Alone among Hong Kong’s property tycoons, Mr Li knew when to branch out overseas and into new industries. Equally rare, he always found and hired the best professional managers, many of them foreigners. Most importantly, his investment record has, so far, outperformed that of all other Asian tycoons. Everyone who has worked with him raves about his nose for opportunity.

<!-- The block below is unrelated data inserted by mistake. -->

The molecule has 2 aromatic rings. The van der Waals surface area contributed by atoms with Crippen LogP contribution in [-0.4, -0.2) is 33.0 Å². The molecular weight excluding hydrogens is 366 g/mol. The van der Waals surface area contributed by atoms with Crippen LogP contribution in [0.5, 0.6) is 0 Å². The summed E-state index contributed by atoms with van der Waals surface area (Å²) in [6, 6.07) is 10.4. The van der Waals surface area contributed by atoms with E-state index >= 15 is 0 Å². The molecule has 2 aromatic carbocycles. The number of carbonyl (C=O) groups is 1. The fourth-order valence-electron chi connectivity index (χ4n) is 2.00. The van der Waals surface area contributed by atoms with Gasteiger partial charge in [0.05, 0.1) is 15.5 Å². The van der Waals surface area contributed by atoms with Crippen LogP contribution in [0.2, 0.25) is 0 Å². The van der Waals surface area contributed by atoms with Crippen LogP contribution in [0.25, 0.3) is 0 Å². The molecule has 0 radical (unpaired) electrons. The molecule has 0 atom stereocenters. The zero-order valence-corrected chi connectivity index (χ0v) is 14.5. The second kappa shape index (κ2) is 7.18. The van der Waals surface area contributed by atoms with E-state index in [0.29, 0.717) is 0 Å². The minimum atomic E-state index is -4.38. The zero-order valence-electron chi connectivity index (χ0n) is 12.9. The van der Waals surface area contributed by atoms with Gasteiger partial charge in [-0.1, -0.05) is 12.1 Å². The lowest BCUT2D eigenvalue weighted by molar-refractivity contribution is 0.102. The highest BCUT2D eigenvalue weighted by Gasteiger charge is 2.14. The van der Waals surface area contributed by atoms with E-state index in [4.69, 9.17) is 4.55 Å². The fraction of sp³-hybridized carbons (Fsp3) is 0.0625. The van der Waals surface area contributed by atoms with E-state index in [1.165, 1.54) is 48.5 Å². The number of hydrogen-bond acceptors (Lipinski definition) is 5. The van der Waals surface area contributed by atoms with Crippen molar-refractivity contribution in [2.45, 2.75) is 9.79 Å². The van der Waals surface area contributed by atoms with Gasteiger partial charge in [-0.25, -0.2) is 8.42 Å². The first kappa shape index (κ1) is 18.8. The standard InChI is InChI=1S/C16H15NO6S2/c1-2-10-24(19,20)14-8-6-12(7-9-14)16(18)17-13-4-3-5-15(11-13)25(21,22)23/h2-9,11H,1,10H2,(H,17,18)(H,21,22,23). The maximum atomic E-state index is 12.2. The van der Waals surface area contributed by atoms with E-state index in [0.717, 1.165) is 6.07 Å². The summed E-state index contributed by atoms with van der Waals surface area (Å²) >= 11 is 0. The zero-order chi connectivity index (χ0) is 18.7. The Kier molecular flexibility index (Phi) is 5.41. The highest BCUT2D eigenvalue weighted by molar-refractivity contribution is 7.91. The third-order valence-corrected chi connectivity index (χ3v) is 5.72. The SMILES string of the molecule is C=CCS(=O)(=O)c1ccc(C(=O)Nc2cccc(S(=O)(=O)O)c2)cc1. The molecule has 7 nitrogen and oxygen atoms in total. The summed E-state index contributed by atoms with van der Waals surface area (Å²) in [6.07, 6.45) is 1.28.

Like Mr Buffett, he appears to look for value, but comparisons with the Sage of Omaha are overdone. Mr Buffett crunches piles of numbers in the search for undervalued companies, then holds their shares indefinitely. Mr Li, by contrast, is, on the face of it, the archetypal Asian asset-trader. He tries to time the market. He is patient but swoops with phenomenal speed when opportunities present themselves. Global Crossing is a case in point. It has few synergies with Mr Li’s other telecoms assets. Mr Li first made an offer in January, then withdrew it, and then came back with a new offer, two-thirds lower.